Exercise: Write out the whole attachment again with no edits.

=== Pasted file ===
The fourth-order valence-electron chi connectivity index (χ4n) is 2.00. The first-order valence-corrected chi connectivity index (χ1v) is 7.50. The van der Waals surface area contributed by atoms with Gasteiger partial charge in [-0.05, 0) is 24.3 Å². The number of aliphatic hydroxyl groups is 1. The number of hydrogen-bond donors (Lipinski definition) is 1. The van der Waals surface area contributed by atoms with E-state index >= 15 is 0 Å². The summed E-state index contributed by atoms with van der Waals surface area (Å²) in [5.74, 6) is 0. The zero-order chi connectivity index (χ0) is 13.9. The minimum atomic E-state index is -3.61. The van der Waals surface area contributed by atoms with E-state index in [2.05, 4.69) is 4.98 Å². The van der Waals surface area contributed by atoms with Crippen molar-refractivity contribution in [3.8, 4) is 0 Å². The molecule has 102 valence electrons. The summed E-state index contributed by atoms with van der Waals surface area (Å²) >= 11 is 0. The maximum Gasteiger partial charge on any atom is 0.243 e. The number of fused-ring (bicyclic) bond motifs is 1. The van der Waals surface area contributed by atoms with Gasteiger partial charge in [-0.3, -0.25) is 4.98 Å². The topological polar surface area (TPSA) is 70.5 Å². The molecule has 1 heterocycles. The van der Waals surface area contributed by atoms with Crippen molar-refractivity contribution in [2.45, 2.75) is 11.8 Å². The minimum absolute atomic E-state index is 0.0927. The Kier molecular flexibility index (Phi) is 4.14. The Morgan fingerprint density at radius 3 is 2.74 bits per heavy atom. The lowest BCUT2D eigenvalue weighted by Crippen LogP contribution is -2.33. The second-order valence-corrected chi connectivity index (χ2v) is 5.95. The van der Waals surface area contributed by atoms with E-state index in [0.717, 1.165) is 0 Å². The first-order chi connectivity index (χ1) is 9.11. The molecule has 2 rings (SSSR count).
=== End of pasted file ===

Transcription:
The fourth-order valence-electron chi connectivity index (χ4n) is 2.00. The first-order valence-corrected chi connectivity index (χ1v) is 7.50. The van der Waals surface area contributed by atoms with Gasteiger partial charge in [-0.05, 0) is 24.3 Å². The number of aliphatic hydroxyl groups is 1. The number of hydrogen-bond donors (Lipinski definition) is 1. The van der Waals surface area contributed by atoms with E-state index >= 15 is 0 Å². The summed E-state index contributed by atoms with van der Waals surface area (Å²) in [5.74, 6) is 0. The zero-order chi connectivity index (χ0) is 13.9. The minimum atomic E-state index is -3.61. The van der Waals surface area contributed by atoms with E-state index in [2.05, 4.69) is 4.98 Å². The van der Waals surface area contributed by atoms with Crippen molar-refractivity contribution in [3.8, 4) is 0 Å². The molecule has 102 valence electrons. The summed E-state index contributed by atoms with van der Waals surface area (Å²) >= 11 is 0. The maximum Gasteiger partial charge on any atom is 0.243 e. The number of fused-ring (bicyclic) bond motifs is 1. The van der Waals surface area contributed by atoms with Gasteiger partial charge in [-0.3, -0.25) is 4.98 Å². The topological polar surface area (TPSA) is 70.5 Å². The molecule has 1 heterocycles. The van der Waals surface area contributed by atoms with Crippen molar-refractivity contribution in [2.45, 2.75) is 11.8 Å². The minimum absolute atomic E-state index is 0.0927. The Kier molecular flexibility index (Phi) is 4.14. The Morgan fingerprint density at radius 3 is 2.74 bits per heavy atom. The lowest BCUT2D eigenvalue weighted by Crippen LogP contribution is -2.33. The second-order valence-corrected chi connectivity index (χ2v) is 5.95. The van der Waals surface area contributed by atoms with E-state index in [0.717, 1.165) is 0 Å². The first-order chi connectivity index (χ1) is 9.11. The molecule has 2 rings (SSSR count).